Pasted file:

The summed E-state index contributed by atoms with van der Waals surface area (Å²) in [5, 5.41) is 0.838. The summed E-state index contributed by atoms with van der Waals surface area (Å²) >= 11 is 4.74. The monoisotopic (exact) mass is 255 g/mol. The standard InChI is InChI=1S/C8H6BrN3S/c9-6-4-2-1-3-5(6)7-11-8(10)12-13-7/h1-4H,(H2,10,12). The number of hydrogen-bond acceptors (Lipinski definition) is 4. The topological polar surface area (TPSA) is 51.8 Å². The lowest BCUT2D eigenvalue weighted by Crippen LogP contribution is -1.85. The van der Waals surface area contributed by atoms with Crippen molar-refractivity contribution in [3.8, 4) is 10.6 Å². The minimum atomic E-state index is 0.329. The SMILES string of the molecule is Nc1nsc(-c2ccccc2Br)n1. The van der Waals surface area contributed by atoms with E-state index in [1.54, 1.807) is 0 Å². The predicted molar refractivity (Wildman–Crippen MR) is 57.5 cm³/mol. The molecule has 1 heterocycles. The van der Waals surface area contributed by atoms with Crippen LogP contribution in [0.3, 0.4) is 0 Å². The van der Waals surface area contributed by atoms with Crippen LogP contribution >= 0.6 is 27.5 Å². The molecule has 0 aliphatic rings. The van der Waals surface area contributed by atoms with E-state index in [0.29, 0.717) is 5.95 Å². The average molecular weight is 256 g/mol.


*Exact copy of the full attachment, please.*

The summed E-state index contributed by atoms with van der Waals surface area (Å²) in [5, 5.41) is 0.838. The summed E-state index contributed by atoms with van der Waals surface area (Å²) >= 11 is 4.74. The monoisotopic (exact) mass is 255 g/mol. The standard InChI is InChI=1S/C8H6BrN3S/c9-6-4-2-1-3-5(6)7-11-8(10)12-13-7/h1-4H,(H2,10,12). The number of hydrogen-bond acceptors (Lipinski definition) is 4. The topological polar surface area (TPSA) is 51.8 Å². The lowest BCUT2D eigenvalue weighted by Crippen LogP contribution is -1.85. The van der Waals surface area contributed by atoms with Crippen molar-refractivity contribution in [3.8, 4) is 10.6 Å². The minimum atomic E-state index is 0.329. The SMILES string of the molecule is Nc1nsc(-c2ccccc2Br)n1. The van der Waals surface area contributed by atoms with E-state index in [1.54, 1.807) is 0 Å². The predicted molar refractivity (Wildman–Crippen MR) is 57.5 cm³/mol. The molecule has 1 heterocycles. The van der Waals surface area contributed by atoms with Crippen LogP contribution in [0.3, 0.4) is 0 Å². The van der Waals surface area contributed by atoms with Crippen LogP contribution >= 0.6 is 27.5 Å². The molecule has 0 aliphatic rings. The van der Waals surface area contributed by atoms with E-state index in [0.29, 0.717) is 5.95 Å². The average molecular weight is 256 g/mol.